(Used with the kind permission of David Mastovich;
original larger map is here)
Although Sherman burned about half the town of Canton in response to a series of guerilla raids, there were no actual battles in Cherokee County. It seems highly likely that the cannon fire was associated with the Battle of Kennesaw Mountain, which stretched over the last half of June, and took place about 11 miles south of the Wildcat District. A three-day-long artillery barrage took place 19-21 June, 1864, and the fiercest fighting and largest artillery barrage, took place on 27 June 1864. I’m betting that if we ever learn John Cannon’s actual birthday, he’ll have been born on one of those four days. It’s interesting that his birth month brought us (correctly) to the place he was born, and the events that occurred in that place now suggest when he might have been born.
The Battle of Kennesaw Mountain
An army travels on its stomach, and Gen. William Tecumseh Sherman‘s greatest challenge as he invaded the southlands was to maintain an open supply route. His strategy was to follow the path of the Western & Atlantic railroad from Chattanooga down through Atlanta, rebuilding and defending the railway behind him. Keeping the railroad working all the way to his supply base at Louisville would be ideal, but he had also established huge storage facilities at Nashville, which might suffice in a pinch. Naturally, the Confederates were interested in preventing him from advancing on the rail route, and they would destroy the railroad both ahead of him and behind him to the extent they were able to do so.
Gen. Joseph E. Johnston‘s Confederate forces were outnumbered two to one, and couldn’t afford a pitched battle in neutral terrain. Trickery wasn’t working for them, either. Johnston’s neat trap at Cassville was foiled when a small group of lost Union cavalry happened to spot them, and sounded the alarm. And Sherman’s intimate knowledge of northern Georgia allowed him to sidestep an ambush at Altoona Pass. And for the rest of the six weeks since the start of the Atlanta Campaign, Sherman’s flanking maneuvers had forced Johnston to gradually retreat eighty of the hundred miles’ distance down the railroad from Chatanooga to Atlanta. Even Johnston’s defensive victories at New Hope Church and Pickett’s Mill had been more costly, percentagewise, to the Confederates than to the Union forces.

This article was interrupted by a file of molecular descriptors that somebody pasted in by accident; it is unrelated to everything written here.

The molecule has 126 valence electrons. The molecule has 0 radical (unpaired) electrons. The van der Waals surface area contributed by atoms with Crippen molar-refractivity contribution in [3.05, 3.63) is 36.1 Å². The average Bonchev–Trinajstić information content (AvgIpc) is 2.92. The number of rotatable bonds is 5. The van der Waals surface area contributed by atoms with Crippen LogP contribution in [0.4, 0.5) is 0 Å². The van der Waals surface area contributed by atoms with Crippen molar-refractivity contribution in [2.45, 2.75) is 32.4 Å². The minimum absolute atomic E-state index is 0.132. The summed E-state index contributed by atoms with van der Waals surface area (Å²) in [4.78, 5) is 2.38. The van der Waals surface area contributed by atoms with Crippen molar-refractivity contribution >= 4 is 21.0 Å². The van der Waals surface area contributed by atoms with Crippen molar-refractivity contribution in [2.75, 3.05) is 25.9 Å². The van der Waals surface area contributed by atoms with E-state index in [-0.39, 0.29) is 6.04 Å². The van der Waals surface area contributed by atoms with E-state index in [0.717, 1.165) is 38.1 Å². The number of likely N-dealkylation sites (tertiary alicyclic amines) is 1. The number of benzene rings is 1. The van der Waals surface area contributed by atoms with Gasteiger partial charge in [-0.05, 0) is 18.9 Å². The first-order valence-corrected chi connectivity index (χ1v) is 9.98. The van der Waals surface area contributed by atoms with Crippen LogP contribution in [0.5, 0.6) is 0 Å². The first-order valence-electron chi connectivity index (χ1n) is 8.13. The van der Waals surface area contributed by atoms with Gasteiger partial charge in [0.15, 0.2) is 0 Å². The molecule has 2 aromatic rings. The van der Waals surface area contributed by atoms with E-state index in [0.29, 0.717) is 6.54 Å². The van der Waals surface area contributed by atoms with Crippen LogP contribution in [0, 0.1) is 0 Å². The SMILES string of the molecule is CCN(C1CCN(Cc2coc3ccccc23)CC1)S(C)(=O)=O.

But with the retreat to Kennesaw Mountain on June 15, 1864, Johnston finally found himself in a truly defensible position. Standing to a height of 700 feet and more than two miles long, the twin peaks of Kennesaw provided substantial natural fortification, and lots of opportunity for man-made trenches, entanglements, and sharpshooter positions. The side facing the Union forces is steep and rocky, while more gentle slopes on the southeast side allowed ready access for the rebel forces. Swollen creeks had created swampland just in front of both ends of the 6-mile arc of defensive entrenchments built by the Confederates, providing protection against a flanking attack. With the railroad running just past its east end, Kennesaw Mountain was a perfect defensive position. It seemed impregnable.
As a preparatory step while reconnoitering the position, Sherman launched an artillery barrage on the fortifications of the mountain. This barrage involved 130 cannon, and continued nonstop for three days, on June 19, 20, and 21. Sherman, his troops said, was determined to either take the mountain or “fill it full of old iron”. This certainly could be the cannon fire that our Ramseys heard, though there was an even greater barrage later, as we’ll see.